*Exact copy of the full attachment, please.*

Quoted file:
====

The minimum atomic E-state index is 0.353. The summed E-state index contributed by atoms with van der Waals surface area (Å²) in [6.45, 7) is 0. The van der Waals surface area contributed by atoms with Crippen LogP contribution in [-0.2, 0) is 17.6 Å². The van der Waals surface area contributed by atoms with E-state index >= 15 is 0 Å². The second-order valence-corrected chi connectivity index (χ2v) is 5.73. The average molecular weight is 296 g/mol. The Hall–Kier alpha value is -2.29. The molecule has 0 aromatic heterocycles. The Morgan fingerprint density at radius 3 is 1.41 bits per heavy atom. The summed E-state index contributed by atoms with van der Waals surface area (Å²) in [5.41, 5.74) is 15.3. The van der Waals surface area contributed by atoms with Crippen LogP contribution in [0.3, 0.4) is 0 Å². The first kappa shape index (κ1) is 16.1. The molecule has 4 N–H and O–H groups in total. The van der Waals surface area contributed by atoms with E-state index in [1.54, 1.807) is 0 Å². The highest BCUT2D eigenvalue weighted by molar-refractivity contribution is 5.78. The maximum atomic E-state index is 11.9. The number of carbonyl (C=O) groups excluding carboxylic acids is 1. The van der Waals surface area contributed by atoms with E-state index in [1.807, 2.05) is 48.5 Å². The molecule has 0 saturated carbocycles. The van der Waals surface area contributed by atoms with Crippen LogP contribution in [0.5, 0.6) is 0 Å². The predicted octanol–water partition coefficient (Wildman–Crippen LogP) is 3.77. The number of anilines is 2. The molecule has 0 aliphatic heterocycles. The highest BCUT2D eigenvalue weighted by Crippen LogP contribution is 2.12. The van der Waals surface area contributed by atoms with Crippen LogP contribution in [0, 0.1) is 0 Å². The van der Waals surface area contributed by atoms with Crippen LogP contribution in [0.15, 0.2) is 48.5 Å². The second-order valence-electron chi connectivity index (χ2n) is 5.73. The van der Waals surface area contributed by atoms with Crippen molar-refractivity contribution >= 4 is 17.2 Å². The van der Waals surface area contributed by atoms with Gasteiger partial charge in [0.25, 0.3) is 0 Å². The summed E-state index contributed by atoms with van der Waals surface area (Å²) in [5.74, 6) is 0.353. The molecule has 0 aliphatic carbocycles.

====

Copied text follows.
The minimum atomic E-state index is 0.353. The summed E-state index contributed by atoms with van der Waals surface area (Å²) in [6.45, 7) is 0. The van der Waals surface area contributed by atoms with Crippen LogP contribution in [-0.2, 0) is 17.6 Å². The van der Waals surface area contributed by atoms with E-state index >= 15 is 0 Å². The second-order valence-corrected chi connectivity index (χ2v) is 5.73. The average molecular weight is 296 g/mol. The Hall–Kier alpha value is -2.29. The molecule has 0 aromatic heterocycles. The Morgan fingerprint density at radius 3 is 1.41 bits per heavy atom. The summed E-state index contributed by atoms with van der Waals surface area (Å²) in [5.41, 5.74) is 15.3. The van der Waals surface area contributed by atoms with Crippen LogP contribution in [0.3, 0.4) is 0 Å². The first kappa shape index (κ1) is 16.1. The molecule has 4 N–H and O–H groups in total. The van der Waals surface area contributed by atoms with E-state index in [1.54, 1.807) is 0 Å². The highest BCUT2D eigenvalue weighted by molar-refractivity contribution is 5.78. The maximum atomic E-state index is 11.9. The number of carbonyl (C=O) groups excluding carboxylic acids is 1. The van der Waals surface area contributed by atoms with E-state index in [1.807, 2.05) is 48.5 Å². The molecule has 0 saturated carbocycles. The van der Waals surface area contributed by atoms with Crippen LogP contribution in [0.5, 0.6) is 0 Å². The predicted octanol–water partition coefficient (Wildman–Crippen LogP) is 3.77. The number of anilines is 2. The molecule has 0 aliphatic heterocycles. The highest BCUT2D eigenvalue weighted by Crippen LogP contribution is 2.12. The van der Waals surface area contributed by atoms with Crippen LogP contribution in [0, 0.1) is 0 Å². The van der Waals surface area contributed by atoms with Crippen LogP contribution in [0.15, 0.2) is 48.5 Å². The second-order valence-electron chi connectivity index (χ2n) is 5.73. The van der Waals surface area contributed by atoms with Crippen molar-refractivity contribution >= 4 is 17.2 Å². The van der Waals surface area contributed by atoms with Gasteiger partial charge in [0.25, 0.3) is 0 Å². The summed E-state index contributed by atoms with van der Waals surface area (Å²) in [5.74, 6) is 0.353. The molecule has 0 aliphatic carbocycles.